Havre Daily News
ROCKY BOY'S INDIAN RESERVATION - An unprecedented amount of road work has been completed this summer at Rocky Boy, and more is planned. The tribe recently took over road construction from the Bureau of Indian Affairs, giving it more money and flexibility for completing road projects.
Rocky Boy compacted road construction before the building season this summer, securing about $1.5 million for road work that officials and residents agree was long overdue.
"Our goal and mission all year is to provide safer, more passable roads, and there has been a lot of effort and a lot of work done so far," environmental health director Tim Rosette said. "We have the flexibility to move our resources where they're needed. Whereas before, it would take a year or two to set a priority and get it funded."
In years past, Rocky Boy had about $250,000 for road maintenance, Office of Self-Governance and Self-Determination director Bill Sinclair said. Road construction was completed by BIA crews, which rotated among reservations.
"It's great," Stone Child College physical plant manager Frank Henry said. "We've been playing in the mud for two years and it's really good to have some pavement."
The parking lot of Stone Child College, as well as the byway that runs besides it to the Head Start building, were paved two weeks ago.
Before the road construction was compacted, giving the tribe its allotment of federal dollars directly for locally run projects, the BIA crews would work off a list of projects that could be several years old, Rosette said. Road construction plans are still approved by the BIA but completed on a locally set schedule that can be changed if necessary, he said.
"This is putting a lot of money into the pipeline," Sinclair said about the new funding.
Rosette is happy to have it. With the money, crews have replaced gravel on most of Oats and St. Pierre roads and on Saturday completed repaving sections of Duck Creek Road.
Sections of road near new housing developments at Bonneauville, Prairieview and the Box Elder water tank site were also repaved, and crews are working on improving school bus turnarounds and creating an access road for the new health clinic and wellness center, which are both still under construction, Rosette said.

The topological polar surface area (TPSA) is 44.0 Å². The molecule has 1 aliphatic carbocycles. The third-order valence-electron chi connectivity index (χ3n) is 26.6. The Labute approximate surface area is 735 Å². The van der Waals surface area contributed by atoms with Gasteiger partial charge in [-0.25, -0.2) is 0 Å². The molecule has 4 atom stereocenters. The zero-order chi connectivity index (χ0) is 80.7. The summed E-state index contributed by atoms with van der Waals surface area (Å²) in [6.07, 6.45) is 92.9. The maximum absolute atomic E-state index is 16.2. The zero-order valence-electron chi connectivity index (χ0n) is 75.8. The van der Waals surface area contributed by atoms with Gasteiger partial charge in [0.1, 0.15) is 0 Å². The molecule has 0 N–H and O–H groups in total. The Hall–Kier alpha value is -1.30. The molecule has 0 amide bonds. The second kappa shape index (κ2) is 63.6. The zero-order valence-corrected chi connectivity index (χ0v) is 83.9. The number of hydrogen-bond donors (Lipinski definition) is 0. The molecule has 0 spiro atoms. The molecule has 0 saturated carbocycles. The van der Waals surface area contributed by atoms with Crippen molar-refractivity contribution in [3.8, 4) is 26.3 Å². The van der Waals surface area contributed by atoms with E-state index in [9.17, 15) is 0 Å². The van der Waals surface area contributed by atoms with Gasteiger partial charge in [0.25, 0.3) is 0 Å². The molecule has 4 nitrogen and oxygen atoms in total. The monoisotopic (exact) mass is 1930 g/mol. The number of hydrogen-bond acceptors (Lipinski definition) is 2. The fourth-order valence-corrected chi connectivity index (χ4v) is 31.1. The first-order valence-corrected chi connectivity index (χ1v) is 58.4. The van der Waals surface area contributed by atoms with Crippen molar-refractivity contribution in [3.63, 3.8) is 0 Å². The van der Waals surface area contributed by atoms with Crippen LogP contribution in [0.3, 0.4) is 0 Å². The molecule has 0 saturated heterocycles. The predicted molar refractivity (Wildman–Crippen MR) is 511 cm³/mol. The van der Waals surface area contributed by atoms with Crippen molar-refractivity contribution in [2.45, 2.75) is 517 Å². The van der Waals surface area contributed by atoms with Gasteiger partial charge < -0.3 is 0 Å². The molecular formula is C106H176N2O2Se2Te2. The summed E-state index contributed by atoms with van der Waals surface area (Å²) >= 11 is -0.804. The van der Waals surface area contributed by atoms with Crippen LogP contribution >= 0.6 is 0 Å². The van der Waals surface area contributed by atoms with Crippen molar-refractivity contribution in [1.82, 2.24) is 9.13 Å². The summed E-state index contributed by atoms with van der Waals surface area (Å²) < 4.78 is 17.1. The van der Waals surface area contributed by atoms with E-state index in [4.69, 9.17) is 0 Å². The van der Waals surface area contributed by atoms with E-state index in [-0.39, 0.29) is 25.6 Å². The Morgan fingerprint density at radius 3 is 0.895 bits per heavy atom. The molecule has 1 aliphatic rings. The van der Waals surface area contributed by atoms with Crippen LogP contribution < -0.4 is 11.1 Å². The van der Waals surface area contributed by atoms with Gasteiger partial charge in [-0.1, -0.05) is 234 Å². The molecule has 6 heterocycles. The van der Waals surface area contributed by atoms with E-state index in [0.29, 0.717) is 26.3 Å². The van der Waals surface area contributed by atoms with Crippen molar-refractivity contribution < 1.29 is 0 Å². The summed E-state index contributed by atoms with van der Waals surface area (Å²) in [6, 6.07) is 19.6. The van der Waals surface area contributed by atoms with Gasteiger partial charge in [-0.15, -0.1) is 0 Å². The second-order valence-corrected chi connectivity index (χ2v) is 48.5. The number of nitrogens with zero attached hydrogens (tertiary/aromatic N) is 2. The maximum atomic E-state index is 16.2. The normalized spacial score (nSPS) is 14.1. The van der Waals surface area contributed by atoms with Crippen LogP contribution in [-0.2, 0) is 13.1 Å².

Duck Creek Road resident Donald Meyers is happy about the work.
"Oh Lord, it seems like every half mile there was a big chunk of the asphalt coming out," Meyers said. The road was buckling in some places and in others, caving in.
"It was just literally deteriorating," Meyers said.
The worst sections have been repaired.
"The tribe has taken the bull by the horns and taken their chunk of money and fixed roads that needed to be fixed," Meyers said. "That is one good thing about compacting. I'm really grateful we're compacted."
Road department crew manager Harvey Friede said his department is able to employ more people locally because of the change. In the past, the crew would have 15 workers at peak times. This summer, 36 people worked for the department during construction season. A few will be kept on full time as well, he said.
"We'll also be working with the counties in the region to improve accessibility, not just for us, but all of us that travel the roads," Rosette said.
The Rocky Boy road department will improve the Mission-Taylor Road, which is Taylor Road in Hill County and becomes Mission Road at the reservation line.
Rosette also hopes to be able to work next summer on Beaver Creek Road where it runs from the reservation line to the Bear Paw Ski Bowl.
Workers have also begun repairing damage to BIA Route 2, also known as Laredo Road, where a portion of the pavement slid off the road bed.
"It will be a very expensive project," Friede said. It will involve rerouting the water drainage beneath the damaged section.
Another slide occurred on the Lower Road, formally BIA Route 8, west of the Bonneau Dam.
The tribe has secured Federal Highway Emergency Relief funding from the Federal Highway Administration to pay for both repairs, Rosette said.